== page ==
Wednesday, January 19, 2011


What is a temperature inversion?

A temperature inversion is a thin layer of the atmosphere where the normal decrease in temperature with height switches to the temperature increasing with height. An inversion acts like a lid, keeping normal convective overturning of the atmosphere from penetrating through the inversion.

This can cause several weather-related effects. One is the trapping of pollutants below the inversion, allowing them to build up. If the sky is very hazy, or is sunsets are very red, there is likely an inversion somewhere in the lower atmosphere. This happens more frequently in high pressure zones, where the gradual sinking of air in the high pressure dome typically causes an inversion to form at the base of a sinking layer of air.

Another effect that an inversion has is to make clouds just below the inversion to spread out and take on a flattened appearance. For instance, marine stratocumulus clouds over cold ocean waters; or the tops of thunderstorms when they reach the base of the stratosphere, which also forms a temperature inversion.

Still another effect is to prevent thunderstorms from forming. Even in an air mass that is hot and humid in the lowest layers, thunderstorms will be prevented if an inversion in the lower atmosphere is keeping this air from rising. The conceptual opposite of a temperature inversion is an unstable air layer.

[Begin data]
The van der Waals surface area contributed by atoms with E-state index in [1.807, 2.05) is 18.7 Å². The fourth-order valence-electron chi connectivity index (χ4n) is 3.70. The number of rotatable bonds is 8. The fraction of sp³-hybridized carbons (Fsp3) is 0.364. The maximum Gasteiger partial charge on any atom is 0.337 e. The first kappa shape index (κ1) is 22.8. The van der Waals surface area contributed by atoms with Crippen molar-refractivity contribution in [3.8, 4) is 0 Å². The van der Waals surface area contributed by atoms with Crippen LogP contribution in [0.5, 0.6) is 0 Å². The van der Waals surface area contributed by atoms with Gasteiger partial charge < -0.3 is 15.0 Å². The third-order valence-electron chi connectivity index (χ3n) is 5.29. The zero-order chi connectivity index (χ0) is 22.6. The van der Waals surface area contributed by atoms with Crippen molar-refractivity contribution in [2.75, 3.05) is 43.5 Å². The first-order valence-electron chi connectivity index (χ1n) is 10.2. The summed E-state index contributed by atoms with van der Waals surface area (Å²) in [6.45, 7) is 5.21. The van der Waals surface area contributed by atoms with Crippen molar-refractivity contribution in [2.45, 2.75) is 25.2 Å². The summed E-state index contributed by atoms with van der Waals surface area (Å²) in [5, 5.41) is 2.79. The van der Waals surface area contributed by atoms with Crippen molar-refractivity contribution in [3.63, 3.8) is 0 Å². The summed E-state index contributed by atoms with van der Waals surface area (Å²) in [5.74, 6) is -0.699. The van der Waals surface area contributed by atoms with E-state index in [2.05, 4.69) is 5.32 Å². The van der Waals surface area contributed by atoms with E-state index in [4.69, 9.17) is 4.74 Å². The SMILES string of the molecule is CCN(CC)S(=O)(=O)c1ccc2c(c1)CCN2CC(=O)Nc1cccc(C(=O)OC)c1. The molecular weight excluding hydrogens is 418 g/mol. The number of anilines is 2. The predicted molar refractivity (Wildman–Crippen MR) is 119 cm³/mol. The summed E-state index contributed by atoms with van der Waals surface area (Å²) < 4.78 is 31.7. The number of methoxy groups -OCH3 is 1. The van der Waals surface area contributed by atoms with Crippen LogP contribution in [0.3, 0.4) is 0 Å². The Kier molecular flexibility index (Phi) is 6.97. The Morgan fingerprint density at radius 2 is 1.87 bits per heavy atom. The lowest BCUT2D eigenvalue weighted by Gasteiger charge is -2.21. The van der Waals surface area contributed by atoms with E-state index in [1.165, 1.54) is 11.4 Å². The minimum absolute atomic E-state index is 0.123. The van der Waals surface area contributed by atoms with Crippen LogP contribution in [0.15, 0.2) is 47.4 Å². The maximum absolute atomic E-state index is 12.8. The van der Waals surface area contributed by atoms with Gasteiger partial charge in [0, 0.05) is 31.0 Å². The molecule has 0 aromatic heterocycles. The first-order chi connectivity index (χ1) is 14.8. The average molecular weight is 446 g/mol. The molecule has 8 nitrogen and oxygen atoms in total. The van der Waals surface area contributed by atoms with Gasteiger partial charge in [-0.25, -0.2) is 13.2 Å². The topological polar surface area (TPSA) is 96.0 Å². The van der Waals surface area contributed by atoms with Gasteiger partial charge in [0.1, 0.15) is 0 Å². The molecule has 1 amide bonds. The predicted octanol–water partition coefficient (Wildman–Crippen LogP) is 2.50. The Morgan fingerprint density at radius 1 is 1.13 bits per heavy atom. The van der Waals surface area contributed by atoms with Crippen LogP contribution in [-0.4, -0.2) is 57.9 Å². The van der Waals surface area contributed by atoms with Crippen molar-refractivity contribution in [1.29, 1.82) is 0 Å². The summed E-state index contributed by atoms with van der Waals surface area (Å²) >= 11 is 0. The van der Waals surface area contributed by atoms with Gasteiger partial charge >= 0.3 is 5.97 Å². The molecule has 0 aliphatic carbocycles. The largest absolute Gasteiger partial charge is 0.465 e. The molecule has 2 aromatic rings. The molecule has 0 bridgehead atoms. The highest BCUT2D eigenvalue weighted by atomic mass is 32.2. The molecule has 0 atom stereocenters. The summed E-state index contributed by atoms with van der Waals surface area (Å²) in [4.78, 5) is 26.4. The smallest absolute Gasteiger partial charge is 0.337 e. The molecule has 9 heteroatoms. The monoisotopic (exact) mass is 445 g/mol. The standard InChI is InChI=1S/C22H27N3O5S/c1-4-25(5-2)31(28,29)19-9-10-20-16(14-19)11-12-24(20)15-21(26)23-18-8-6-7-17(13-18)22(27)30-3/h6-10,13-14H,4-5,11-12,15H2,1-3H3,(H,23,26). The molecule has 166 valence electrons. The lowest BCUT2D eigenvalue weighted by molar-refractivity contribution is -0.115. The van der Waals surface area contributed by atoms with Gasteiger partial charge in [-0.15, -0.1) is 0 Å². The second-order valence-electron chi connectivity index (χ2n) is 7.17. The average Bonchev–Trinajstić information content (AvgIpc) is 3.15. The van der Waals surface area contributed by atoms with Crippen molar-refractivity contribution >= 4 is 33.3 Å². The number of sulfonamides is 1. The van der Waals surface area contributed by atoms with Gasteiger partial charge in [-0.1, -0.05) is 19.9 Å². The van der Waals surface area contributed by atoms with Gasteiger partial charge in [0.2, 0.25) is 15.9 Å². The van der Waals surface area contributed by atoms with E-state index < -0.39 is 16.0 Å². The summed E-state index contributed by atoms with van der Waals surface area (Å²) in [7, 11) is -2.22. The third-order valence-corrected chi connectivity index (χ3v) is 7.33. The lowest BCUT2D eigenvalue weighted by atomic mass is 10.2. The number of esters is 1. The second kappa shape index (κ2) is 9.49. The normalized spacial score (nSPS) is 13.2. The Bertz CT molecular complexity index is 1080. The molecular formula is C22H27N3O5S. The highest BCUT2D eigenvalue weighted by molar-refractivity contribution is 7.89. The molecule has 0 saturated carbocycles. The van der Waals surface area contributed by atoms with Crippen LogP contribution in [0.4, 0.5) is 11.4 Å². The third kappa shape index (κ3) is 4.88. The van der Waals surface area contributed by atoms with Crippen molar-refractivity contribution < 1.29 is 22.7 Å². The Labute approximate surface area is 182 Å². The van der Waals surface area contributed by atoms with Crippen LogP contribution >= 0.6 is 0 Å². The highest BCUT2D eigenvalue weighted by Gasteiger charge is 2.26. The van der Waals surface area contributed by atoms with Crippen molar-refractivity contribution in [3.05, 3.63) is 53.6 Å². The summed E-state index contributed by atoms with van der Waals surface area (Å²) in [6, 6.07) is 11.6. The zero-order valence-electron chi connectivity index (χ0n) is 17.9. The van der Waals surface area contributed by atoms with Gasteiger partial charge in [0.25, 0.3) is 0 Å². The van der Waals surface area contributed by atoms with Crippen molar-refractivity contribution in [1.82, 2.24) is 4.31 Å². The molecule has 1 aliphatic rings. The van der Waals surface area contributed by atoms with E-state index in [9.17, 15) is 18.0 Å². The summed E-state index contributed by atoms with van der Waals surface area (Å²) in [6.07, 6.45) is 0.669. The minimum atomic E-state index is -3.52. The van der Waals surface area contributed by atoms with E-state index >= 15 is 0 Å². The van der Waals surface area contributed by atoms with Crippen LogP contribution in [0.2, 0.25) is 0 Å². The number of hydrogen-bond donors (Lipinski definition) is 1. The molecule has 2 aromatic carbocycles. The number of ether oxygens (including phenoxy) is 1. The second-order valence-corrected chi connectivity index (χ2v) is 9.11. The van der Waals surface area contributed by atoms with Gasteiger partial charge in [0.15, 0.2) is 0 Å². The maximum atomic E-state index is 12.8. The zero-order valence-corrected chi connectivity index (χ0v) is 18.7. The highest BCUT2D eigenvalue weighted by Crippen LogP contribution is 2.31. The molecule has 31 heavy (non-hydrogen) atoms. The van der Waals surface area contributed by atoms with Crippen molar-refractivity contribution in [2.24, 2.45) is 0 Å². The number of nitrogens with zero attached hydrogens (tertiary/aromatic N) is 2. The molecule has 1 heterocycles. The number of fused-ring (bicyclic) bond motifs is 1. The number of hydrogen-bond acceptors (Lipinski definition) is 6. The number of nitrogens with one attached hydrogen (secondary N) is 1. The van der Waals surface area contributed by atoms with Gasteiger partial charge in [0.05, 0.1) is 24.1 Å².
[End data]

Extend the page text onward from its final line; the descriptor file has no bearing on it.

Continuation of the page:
Normal atmospheric conditions

Usually, within the lower atmosphere (the trophosphere) the air near the surface of the Earth is warmer than the air above it, largely because the atmosphere is heated from below as solar radiation warms the Earth's surface, which in turn then warms the layer of the atmosphere directly above it e.g. by thermals (convective heat transfer).

How and why inversions occur

Height (y-axis) versus Temperature (x-axis) under normal atmospheric conditions (black line). When the layer from 6–8 kilometers (designated A-B) is descended dry adiabatically, the result is the inversion seen near the ground at 1–2 kilometers (C-D).